|Green Versus Green “Lite”|
|Commentary/Politics - Letters to the Editor|
|Wednesday, 24 January 2007 02:20|
The article "Buildings That Breathe" makes some great points overall, but the homesteading movement is not dead, and not just in California. (See River Cities' Reader Issue 616, January 17-23, 2007.) There are many alternative building/energy conferences one can go to in Wisconsin, Iowa, and Illinois focusing on straw-bale construction, log construction, and alternative heating/energy for the cabin set. There are many publications that cater to the modern homesteader.
Although I am not currently a homesteader, we are moving in that direction. With a little research on the Web, hundreds of sites can be found that trumpet modern homesteading. Please do not denigrate a group of people who really do live green in trying to get the "masses" to try green "lite."
(Via the River Cities' Reader Web site.)
Will Illinois Go Smoke-Free?
This year, the Illinois General Assembly will consider a 100-percent comprehensive smoke-free law introduced by Senator John Cullerton (D-Sixth District) to prohibit smoking in all workplaces, including restaurants and bars. The American Cancer Society strongly supports this life-saving legislation and encourages all Illinoisans to do the same.
The plain truth about the dangers of secondhand smoke is both mind-boggling and tragic. Secondhand smoke is killing our family members, friends, and co-workers. It has been for years, which is why the nation's leading public-health authority, the U.S. Surgeon General, issued an updated, comprehensive report last summer that said there is simply no risk-free level of exposure to secondhand smoke.
Sadly, about 2,900 people will die in Illinois this year from exposure to secondhand smoke. That's eight people a day who are dying from an act that is 100-percent preventable.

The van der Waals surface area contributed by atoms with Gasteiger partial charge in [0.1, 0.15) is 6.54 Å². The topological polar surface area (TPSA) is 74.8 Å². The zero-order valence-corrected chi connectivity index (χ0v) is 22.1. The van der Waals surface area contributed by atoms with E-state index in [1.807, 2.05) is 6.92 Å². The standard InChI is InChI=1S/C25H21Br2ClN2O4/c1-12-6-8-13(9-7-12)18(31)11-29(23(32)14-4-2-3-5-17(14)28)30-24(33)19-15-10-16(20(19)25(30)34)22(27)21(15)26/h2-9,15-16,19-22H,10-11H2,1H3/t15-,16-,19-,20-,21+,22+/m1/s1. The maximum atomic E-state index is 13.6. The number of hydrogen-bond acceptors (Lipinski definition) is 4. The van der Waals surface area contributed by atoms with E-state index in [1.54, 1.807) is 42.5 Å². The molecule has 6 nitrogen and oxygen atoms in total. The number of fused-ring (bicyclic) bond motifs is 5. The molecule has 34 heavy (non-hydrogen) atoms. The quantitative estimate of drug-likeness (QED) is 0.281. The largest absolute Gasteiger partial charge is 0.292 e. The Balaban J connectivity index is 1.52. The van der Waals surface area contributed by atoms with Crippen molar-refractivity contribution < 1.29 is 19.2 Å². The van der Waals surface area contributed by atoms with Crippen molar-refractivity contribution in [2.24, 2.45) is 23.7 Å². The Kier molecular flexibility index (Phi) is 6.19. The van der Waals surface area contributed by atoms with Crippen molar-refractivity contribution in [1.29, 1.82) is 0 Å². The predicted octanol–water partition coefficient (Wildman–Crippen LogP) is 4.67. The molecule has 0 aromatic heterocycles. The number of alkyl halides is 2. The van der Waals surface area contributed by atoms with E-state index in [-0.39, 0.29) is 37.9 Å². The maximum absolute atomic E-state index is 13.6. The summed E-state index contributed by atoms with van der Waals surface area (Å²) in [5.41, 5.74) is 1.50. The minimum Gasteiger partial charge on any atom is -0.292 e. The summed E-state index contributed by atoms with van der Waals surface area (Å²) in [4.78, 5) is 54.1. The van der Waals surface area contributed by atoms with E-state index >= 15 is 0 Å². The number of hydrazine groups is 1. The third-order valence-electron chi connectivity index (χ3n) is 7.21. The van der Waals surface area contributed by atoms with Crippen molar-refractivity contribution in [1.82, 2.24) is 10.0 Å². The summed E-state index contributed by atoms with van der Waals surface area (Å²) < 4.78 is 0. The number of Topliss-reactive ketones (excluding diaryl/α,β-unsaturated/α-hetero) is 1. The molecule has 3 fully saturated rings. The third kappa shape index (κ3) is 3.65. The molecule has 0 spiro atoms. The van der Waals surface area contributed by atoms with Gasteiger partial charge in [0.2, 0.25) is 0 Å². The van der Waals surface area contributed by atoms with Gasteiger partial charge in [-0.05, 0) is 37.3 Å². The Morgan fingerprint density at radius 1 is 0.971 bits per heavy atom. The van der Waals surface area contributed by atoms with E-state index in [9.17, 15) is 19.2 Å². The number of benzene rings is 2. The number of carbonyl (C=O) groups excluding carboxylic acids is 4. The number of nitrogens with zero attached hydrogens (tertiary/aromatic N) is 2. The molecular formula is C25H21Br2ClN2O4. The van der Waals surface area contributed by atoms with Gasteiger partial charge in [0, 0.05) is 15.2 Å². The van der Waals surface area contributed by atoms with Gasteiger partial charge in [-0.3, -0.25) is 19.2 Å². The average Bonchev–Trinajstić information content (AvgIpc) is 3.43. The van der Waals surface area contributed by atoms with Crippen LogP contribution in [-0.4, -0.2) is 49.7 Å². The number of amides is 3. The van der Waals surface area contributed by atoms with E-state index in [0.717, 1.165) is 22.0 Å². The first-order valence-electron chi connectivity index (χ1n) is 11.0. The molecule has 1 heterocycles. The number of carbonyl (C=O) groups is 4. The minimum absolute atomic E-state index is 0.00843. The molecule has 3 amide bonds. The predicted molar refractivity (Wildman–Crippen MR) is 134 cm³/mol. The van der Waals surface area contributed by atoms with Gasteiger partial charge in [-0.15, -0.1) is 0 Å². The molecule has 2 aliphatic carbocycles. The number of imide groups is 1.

Employees of Illinois' bars and restaurants should not have to choose between a job and good health. In fact, restaurant workers are exposed to twice the amount of secondhand smoke than other workers. This is grossly unacceptable.
In Illinois, about half of the state's population is protected by secondhand-smoke ordinances as a result of local initiatives that have occurred in the past year. The time is right for Illinois to pass a law that protects everyone in this state from the irrefutable cancer-causing poisons contained in secondhand smoke.
Illinois needs to join the growing list of states - 16 states as of today - that have adopted comprehensive smoke-free laws. To delay passage of such a law would be a major public-health mistake that could tragically cost more lives, suffering, and pain for generations to come.
I urge everyone who supports Smoke-Free Illinois to contact their state representatives and ask them to vote in favor of this legislation. To register your support and learn more about the dangers of secondhand smoke, go to (http://www.smokefreeillinois.net).
Clement Rose, MD
President, The American Cancer
Society, Illinois Division
In the article "Tooting Their Own Horn" in the January 10-16, 2007, issue of the River Cities' Reader, we neglected to mention that the Mississippi Palette exhibit organized and executed by the Figge's Artists Advisory Council is being funded by the Riverboat Development Authority through a grant to the Waste Commission of Scott County.
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